A thug who “enjoys violence” has been jailed and warned he will kill someone unless he changes his ways.

Adam Snowdon “danced a little jig” after he felled a stranger and knocked him unconscious with a single blow, the Recorder of York, Judge Sean Morris, told York Crown Court.

He had just viewed CCTV of the incident in the Mojo bar in Harrogate on May 18 and was sentencing Snowdon for the latest in a long list of violent offences committed by the 32-year-old.

“You are undoubtedly a dangerous individual who enjoys violence,” he told Snowdon.

“Until you learn your lesson you are going to remain dangerous and potentially one day, you will kill someone.”

Brooke Morrison, prosecuting, said Snowdon had 114 previous convictions, including two for causing grievous bodily harm three for causing actual bodily harm, 13 for assaulting emergency workers or police officers, 13 for assault, five for affray and one for violent disorder. Snowdon, of Castle Road, Killinghall, pleaded guilty to causing actual bodily harm on May 18 and was jailed for 17 months. He had only recently finished a spell on parole for an earlier offence.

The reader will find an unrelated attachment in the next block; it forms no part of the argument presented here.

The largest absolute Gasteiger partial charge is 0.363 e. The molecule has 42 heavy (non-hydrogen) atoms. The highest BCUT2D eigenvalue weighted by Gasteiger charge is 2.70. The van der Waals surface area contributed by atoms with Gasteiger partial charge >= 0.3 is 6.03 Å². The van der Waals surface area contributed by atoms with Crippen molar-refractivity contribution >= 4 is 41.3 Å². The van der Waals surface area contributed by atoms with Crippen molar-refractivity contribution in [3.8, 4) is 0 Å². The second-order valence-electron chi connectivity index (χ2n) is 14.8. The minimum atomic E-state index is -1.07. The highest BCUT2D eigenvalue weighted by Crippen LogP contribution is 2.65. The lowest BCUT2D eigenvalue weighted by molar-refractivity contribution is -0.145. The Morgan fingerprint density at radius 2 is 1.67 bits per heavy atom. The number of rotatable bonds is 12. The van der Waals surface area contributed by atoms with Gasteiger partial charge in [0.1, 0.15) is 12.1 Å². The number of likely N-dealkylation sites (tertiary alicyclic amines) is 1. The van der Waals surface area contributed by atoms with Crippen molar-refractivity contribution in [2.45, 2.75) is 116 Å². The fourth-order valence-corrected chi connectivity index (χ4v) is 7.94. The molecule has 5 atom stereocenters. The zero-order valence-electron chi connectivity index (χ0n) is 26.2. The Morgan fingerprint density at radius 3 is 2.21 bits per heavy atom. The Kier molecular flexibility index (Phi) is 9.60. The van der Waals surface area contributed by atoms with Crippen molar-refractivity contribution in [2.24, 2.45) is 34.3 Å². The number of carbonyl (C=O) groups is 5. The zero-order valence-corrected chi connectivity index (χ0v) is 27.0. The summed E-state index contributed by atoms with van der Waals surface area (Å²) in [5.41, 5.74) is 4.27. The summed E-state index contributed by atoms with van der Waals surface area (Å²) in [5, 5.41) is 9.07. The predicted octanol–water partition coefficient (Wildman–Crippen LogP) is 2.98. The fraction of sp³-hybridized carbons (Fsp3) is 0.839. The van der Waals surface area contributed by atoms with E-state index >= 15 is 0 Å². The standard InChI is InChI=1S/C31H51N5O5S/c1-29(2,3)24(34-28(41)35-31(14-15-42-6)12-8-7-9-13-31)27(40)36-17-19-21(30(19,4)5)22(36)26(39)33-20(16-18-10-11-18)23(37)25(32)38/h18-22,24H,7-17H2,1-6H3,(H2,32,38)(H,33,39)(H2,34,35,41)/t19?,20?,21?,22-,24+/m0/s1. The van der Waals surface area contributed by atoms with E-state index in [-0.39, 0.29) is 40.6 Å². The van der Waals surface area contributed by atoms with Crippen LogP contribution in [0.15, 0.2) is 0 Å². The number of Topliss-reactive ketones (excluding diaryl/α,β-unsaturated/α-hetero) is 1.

Ms Morrison said Snowdon was in the bar at 2.45am. He was talking to the victim. They did not know each other.

Snowdon punched him once to the head, knocking him unconscious.

For Snowdon, Michael Greenhalgh said the punch had not left the victim with any lasting physical or psychological injuries and Snowdon had not used a weapon.

He had been out with friends, one of whom had left earlier, and was “just talking to people in the bar area”.

According to Snowdon there had been a “verbal exchange”, some “toing and froing” and he had “lashed out”.

“He is thoroughly ashamed of his behaviour, “ said the barrister. “He has described it as sickening”.

Snowdon had no explanation for what he had done.

He knew that there was a link between alcohol and his bad behaviour, but he was “not someone who spends his time drinking alcohol looking for trouble,” said the defence barrister.

He was trying to get help for his mental health problems.

While in prison, he had had a position supporting other prisoners. He had finished his period on prison licence in February.